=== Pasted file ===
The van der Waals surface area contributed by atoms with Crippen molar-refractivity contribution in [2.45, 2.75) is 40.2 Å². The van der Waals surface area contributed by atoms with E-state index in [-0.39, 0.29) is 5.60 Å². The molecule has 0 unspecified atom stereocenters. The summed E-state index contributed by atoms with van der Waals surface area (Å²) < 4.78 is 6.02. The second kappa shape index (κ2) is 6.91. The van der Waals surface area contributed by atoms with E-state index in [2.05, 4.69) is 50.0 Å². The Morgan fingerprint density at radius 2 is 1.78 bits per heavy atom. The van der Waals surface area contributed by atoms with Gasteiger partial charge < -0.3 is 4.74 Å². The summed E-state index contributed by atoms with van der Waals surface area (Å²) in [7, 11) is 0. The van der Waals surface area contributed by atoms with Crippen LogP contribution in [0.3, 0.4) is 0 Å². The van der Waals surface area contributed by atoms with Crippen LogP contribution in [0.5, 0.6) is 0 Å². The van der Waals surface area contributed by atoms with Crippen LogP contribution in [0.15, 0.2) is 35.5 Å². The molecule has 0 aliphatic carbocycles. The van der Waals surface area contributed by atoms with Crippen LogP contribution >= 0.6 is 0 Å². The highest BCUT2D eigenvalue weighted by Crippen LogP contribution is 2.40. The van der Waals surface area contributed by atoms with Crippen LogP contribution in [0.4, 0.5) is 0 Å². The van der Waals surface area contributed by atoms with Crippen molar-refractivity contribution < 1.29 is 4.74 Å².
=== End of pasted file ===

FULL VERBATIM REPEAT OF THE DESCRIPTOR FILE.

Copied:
The van der Waals surface area contributed by atoms with Crippen molar-refractivity contribution in [2.45, 2.75) is 40.2 Å². The van der Waals surface area contributed by atoms with E-state index in [-0.39, 0.29) is 5.60 Å². The molecule has 0 unspecified atom stereocenters. The summed E-state index contributed by atoms with van der Waals surface area (Å²) < 4.78 is 6.02. The second kappa shape index (κ2) is 6.91. The van der Waals surface area contributed by atoms with E-state index in [2.05, 4.69) is 50.0 Å². The Morgan fingerprint density at radius 2 is 1.78 bits per heavy atom. The van der Waals surface area contributed by atoms with Gasteiger partial charge < -0.3 is 4.74 Å². The summed E-state index contributed by atoms with van der Waals surface area (Å²) in [7, 11) is 0. The van der Waals surface area contributed by atoms with Crippen LogP contribution in [0.3, 0.4) is 0 Å². The van der Waals surface area contributed by atoms with Crippen LogP contribution in [0.5, 0.6) is 0 Å². The van der Waals surface area contributed by atoms with Crippen LogP contribution in [0.15, 0.2) is 35.5 Å². The molecule has 0 aliphatic carbocycles. The van der Waals surface area contributed by atoms with Crippen LogP contribution >= 0.6 is 0 Å². The highest BCUT2D eigenvalue weighted by Crippen LogP contribution is 2.40. The van der Waals surface area contributed by atoms with Crippen LogP contribution in [0.4, 0.5) is 0 Å². The van der Waals surface area contributed by atoms with Crippen molar-refractivity contribution < 1.29 is 4.74 Å².